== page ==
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Article by Enrique Varona

An image is everything. It can capture an emotion, an excitement, an unexplainable exhilaration. Comic book covers are crafted specifically to capture these feelings, these larger than life concepts and distill them into a single moment. Whether it be a feeling of solitude and quiet remembrance or the boundless joy of possibility, these moments stick with us and linger. We here at Midtown Comics like to celebrate these moments and the spectacular artists who work to bring them to life. Gathered here today are some of our favorite covers of the week, as well as some honorable mentions we have to give a shout out to!

Captain America: Sam Wilson Issue 12 by Daniel Acuña


In the midst of Civil War II, as mega-powered superbeings battle over the principle of crimes yet to be committed, Sam Wilson has been tackling street level social issues. Daniel Acuña shows readers the cold, unforgiving face of the Americops in his cover to the newest issue of Captain America. With a pistol pointed at the reader and handcuffs dangling, Acuña shows the horror of policing at its most extreme. By having the sirens backlighting the dark image with smoke in the foreground, Acuña turns the Americops into a true terror and shows that sometimes the most important battles are those that hit close to home. Great concept, flawless execution.

Doctor Fate Issue 15 by Inaki Miranda


Doctor Fate is one of the least traditional superhero comics produced in the last five years. As it nears its end, Inaki Miranda steps in to give the series one of its most memorable covers, by being more traditional. Khalid Nassour emulates Superman as he flies towards the reader, bursting onto the scene. With the Brooklyn Bridge behind him, Khalid looks bold and heroic, drawn with less detail to highlight his motion. The background is incredibly detailed, with the cables of the bridge overlapping one another and the complicated layering of the bricks looking their best. The contrast really highlights the piece and makes a simple cover incredibly effective.

The Fallen Issue 1 by Mike Del Mundo 



In the pages of Civil War II, Hawkeye did the unthinkable when he killed the Hulk. As last week’s special issue The Accused spotlighted what this means for Hawkeye, The Fallen focuses on the Hulk. Mike Del Mundo’s incentive variant is loaded with emotion by focusing on Bruce Banner. The Hulk fades into the background as Del Mundo paints the scene with a green hue, giving the image an ethereal quality. Using white lines to shape the body of the Hulk instead of heavy blacks allows the focus to be drawn to Banner, the man behind the beast. In a world filled with explosions and chaos, the characters can often be lost in event comics. Mike Del Mundo’s variant cover makes the moment quiet and sad, adding very real emotion to this important moment in Marvel history.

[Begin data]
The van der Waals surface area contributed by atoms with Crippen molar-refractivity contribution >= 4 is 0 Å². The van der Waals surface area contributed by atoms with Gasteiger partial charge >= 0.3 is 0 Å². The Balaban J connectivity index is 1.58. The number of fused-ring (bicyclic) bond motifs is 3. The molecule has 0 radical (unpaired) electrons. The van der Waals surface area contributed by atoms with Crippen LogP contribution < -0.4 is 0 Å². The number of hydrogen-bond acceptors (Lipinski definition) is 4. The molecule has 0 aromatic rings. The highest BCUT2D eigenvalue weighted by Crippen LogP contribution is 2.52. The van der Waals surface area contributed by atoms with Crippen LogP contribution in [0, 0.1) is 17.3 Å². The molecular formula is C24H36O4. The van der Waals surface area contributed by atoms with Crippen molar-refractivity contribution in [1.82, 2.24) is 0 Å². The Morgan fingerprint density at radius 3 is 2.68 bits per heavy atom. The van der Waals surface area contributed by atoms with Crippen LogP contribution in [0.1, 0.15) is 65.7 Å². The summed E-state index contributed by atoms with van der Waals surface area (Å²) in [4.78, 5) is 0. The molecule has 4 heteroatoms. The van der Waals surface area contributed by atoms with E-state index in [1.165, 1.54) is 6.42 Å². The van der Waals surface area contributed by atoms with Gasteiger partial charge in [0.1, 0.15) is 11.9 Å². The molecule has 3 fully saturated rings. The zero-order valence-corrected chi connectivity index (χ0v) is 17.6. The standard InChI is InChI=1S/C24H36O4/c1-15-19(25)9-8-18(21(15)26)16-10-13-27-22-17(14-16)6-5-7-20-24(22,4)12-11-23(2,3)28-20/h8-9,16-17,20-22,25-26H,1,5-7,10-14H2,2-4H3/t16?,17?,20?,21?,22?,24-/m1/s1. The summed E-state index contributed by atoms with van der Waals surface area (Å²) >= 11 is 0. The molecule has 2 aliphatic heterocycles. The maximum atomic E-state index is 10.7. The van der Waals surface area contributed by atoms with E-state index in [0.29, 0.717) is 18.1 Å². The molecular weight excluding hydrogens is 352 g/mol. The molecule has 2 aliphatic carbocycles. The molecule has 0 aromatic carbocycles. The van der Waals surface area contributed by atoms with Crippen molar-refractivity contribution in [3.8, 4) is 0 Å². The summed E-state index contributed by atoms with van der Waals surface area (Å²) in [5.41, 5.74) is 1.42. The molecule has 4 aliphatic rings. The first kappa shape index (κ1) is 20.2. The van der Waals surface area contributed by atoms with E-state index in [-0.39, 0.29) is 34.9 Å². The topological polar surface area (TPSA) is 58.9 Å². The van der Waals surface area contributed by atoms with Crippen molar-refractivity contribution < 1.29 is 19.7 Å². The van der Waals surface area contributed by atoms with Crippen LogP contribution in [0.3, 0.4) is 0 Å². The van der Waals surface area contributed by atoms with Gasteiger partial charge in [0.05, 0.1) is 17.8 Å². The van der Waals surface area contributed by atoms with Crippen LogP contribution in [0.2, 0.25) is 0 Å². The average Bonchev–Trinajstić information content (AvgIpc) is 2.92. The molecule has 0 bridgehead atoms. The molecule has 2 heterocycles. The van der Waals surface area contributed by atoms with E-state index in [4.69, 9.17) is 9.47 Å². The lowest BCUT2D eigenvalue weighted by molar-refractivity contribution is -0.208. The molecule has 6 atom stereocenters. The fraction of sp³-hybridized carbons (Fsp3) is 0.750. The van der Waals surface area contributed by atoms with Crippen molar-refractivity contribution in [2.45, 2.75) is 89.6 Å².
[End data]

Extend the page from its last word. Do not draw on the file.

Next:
Suicide Squad Issue 1 by Lee Bermejo


This is a real treat. Lee Bermejo is an absurdly talented artist, having done masterful work on the graphic novels Luthor, Joker, and Batman: Noël. His work brings a true beauty to the ugly nature of the Suicide Squad. Showcasing five of the different members of the Squad, Bermejo wonderfully renders what makes them so unique. The scales of Killer Croc each reflect the light in their own way. Katana’s hair whirls in the wind. Deadshot disappears behind the cold glimmer of his scope. Captain Boomerang’s mischievous grin challenges readers. And of course, Harley Quinn’s playful posture invites them to join the Squad on their way to a dead-end destination. It’s going to be quite an adventure.

The Wicked + The Divine Issue 22 by Olly Moss


The Wicked + The Divine is such a unique series in the modern market. It directly deals with its robust cast as Gods, treating them with intensity and making their every move shake the Earth. Olly Moss hammers that point home in the variant cover to issue 22, which ends the fourth arc of the title. Depicting the shattered image of a stone bust, it speaks to multiple levels of the series. A stone bust is instantly classic, reminding readers that the Gods have been around for ages. The bust is shattered, a not-too-subtle callback to the sad fate of Lucifer. It brings the series back to its early days, when the Gods were worshipped more than they were scrutinized. And beyond all else, it makes readers curious. Why now, why bring up the shattered form of Lucifer? What does that mean for the title as it ends this latest story? Who will join Lucifer? All of these questions are brought up just by the cover, which is a truly remarkable feat.

Honorable Mentions

Black Hammer Issue 2 by Dean Ormston

Black Widow Issue 6 by Chris Samnee

Green Arrow Issue 5 by Neil Adams

Supergirl Rebirth Issue 1 by Emanuela Lupacchino

Xena: Warrior Princess Issue 5 by Jenny Frison 



Spotlight Cover (s) of the Week!


Coming fresh off of a red-hot run on Action Comics, Tyler Kirkham presents the Suicide Squad exclusively for Midtown Comics! Kirkham shows the Squad down, but not out, as Harley Quinn is the last member standing from some unseen force! Kirkham shows great detail on the battered bodies of the team, particularly on the extremely complex character design of Deadshot. The multiple layers of his armor stand out as one of the highlights of this great cover. The details really come to life in the black and white edition, which shows off the damage that Kirkham carefully applies throughout the piece. It’s top notch work from one of the coolest artists in comics today!

Thanks for checking out the hottest covers of the week and come back next week for more from your friends at Midtown Comics!

The views expressed herein are solely those of the writer, and not Midtown Comics. Additionally, Midtown Comics makes no representations as to the accuracy of any of the information expressed herein.


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